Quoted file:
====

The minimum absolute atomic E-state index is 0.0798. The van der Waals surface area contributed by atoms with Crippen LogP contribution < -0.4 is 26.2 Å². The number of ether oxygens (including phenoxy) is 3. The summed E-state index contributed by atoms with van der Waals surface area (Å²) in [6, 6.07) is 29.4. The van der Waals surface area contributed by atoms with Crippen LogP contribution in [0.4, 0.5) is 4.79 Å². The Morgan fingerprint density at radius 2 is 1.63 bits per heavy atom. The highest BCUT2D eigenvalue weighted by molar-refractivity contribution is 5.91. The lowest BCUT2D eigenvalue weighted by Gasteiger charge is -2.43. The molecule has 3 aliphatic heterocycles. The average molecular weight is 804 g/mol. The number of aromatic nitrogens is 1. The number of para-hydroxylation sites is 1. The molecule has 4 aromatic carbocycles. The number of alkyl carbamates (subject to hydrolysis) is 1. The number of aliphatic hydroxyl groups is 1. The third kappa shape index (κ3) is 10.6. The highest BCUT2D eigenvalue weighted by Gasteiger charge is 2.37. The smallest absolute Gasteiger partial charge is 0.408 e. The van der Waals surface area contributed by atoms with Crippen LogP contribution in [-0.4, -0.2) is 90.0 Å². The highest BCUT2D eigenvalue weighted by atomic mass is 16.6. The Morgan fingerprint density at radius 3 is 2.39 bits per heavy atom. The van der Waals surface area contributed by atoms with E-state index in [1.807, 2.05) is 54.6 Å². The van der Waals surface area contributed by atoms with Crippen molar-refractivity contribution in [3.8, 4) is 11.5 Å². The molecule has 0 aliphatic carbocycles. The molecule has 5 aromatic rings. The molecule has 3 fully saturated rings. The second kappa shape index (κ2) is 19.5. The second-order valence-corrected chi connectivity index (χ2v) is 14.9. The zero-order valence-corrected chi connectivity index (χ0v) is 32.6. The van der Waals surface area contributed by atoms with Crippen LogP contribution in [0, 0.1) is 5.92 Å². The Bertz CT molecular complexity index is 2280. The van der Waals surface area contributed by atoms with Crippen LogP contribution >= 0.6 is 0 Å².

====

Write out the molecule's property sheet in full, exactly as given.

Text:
The minimum absolute atomic E-state index is 0.0798. The van der Waals surface area contributed by atoms with Crippen LogP contribution < -0.4 is 26.2 Å². The number of ether oxygens (including phenoxy) is 3. The summed E-state index contributed by atoms with van der Waals surface area (Å²) in [6, 6.07) is 29.4. The van der Waals surface area contributed by atoms with Crippen LogP contribution in [0.4, 0.5) is 4.79 Å². The Morgan fingerprint density at radius 2 is 1.63 bits per heavy atom. The highest BCUT2D eigenvalue weighted by molar-refractivity contribution is 5.91. The lowest BCUT2D eigenvalue weighted by Gasteiger charge is -2.43. The molecule has 3 aliphatic heterocycles. The average molecular weight is 804 g/mol. The number of aromatic nitrogens is 1. The number of para-hydroxylation sites is 1. The molecule has 4 aromatic carbocycles. The number of alkyl carbamates (subject to hydrolysis) is 1. The number of aliphatic hydroxyl groups is 1. The third kappa shape index (κ3) is 10.6. The highest BCUT2D eigenvalue weighted by Gasteiger charge is 2.37. The smallest absolute Gasteiger partial charge is 0.408 e. The van der Waals surface area contributed by atoms with Crippen LogP contribution in [-0.4, -0.2) is 90.0 Å². The highest BCUT2D eigenvalue weighted by atomic mass is 16.6. The Morgan fingerprint density at radius 3 is 2.39 bits per heavy atom. The van der Waals surface area contributed by atoms with E-state index in [1.807, 2.05) is 54.6 Å². The van der Waals surface area contributed by atoms with Crippen molar-refractivity contribution in [3.8, 4) is 11.5 Å². The molecule has 0 aliphatic carbocycles. The molecule has 5 aromatic rings. The molecule has 3 fully saturated rings. The second kappa shape index (κ2) is 19.5. The second-order valence-corrected chi connectivity index (χ2v) is 14.9. The zero-order valence-corrected chi connectivity index (χ0v) is 32.6. The van der Waals surface area contributed by atoms with Crippen LogP contribution in [0, 0.1) is 5.92 Å². The Bertz CT molecular complexity index is 2280. The van der Waals surface area contributed by atoms with Crippen LogP contribution >= 0.6 is 0 Å².